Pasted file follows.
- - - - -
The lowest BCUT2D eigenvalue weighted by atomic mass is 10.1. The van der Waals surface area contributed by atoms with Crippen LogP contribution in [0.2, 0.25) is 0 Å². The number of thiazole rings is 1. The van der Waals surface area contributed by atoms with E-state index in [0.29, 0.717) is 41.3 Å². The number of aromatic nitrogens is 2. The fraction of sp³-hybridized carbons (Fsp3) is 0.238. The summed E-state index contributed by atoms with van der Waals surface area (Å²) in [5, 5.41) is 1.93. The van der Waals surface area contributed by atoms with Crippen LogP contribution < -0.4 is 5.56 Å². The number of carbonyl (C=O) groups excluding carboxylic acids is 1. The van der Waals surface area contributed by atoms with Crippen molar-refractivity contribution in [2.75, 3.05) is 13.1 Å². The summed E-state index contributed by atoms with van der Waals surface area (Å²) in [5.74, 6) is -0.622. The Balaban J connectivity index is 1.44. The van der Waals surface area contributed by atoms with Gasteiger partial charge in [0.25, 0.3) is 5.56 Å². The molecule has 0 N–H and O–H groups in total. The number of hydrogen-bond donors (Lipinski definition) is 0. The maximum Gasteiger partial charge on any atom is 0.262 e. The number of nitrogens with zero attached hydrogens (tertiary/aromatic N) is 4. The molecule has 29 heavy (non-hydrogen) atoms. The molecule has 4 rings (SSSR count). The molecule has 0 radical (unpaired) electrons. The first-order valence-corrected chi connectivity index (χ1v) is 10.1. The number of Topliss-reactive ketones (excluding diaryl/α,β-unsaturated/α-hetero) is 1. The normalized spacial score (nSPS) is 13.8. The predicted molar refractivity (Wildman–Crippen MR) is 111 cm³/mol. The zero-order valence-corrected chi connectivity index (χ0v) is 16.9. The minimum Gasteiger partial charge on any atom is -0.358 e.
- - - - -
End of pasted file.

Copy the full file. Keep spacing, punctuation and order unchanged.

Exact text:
The lowest BCUT2D eigenvalue weighted by atomic mass is 10.1. The van der Waals surface area contributed by atoms with Crippen LogP contribution in [0.2, 0.25) is 0 Å². The number of thiazole rings is 1. The van der Waals surface area contributed by atoms with E-state index in [0.29, 0.717) is 41.3 Å². The number of aromatic nitrogens is 2. The fraction of sp³-hybridized carbons (Fsp3) is 0.238. The summed E-state index contributed by atoms with van der Waals surface area (Å²) in [5, 5.41) is 1.93. The van der Waals surface area contributed by atoms with Crippen LogP contribution < -0.4 is 5.56 Å². The number of carbonyl (C=O) groups excluding carboxylic acids is 1. The van der Waals surface area contributed by atoms with Crippen molar-refractivity contribution in [2.75, 3.05) is 13.1 Å². The summed E-state index contributed by atoms with van der Waals surface area (Å²) in [5.74, 6) is -0.622. The Balaban J connectivity index is 1.44. The van der Waals surface area contributed by atoms with Gasteiger partial charge in [0.25, 0.3) is 5.56 Å². The molecule has 0 N–H and O–H groups in total. The number of hydrogen-bond donors (Lipinski definition) is 0. The maximum Gasteiger partial charge on any atom is 0.262 e. The number of nitrogens with zero attached hydrogens (tertiary/aromatic N) is 4. The molecule has 29 heavy (non-hydrogen) atoms. The molecule has 4 rings (SSSR count). The molecule has 0 radical (unpaired) electrons. The first-order valence-corrected chi connectivity index (χ1v) is 10.1. The number of Topliss-reactive ketones (excluding diaryl/α,β-unsaturated/α-hetero) is 1. The normalized spacial score (nSPS) is 13.8. The predicted molar refractivity (Wildman–Crippen MR) is 111 cm³/mol. The zero-order valence-corrected chi connectivity index (χ0v) is 16.9. The minimum Gasteiger partial charge on any atom is -0.358 e.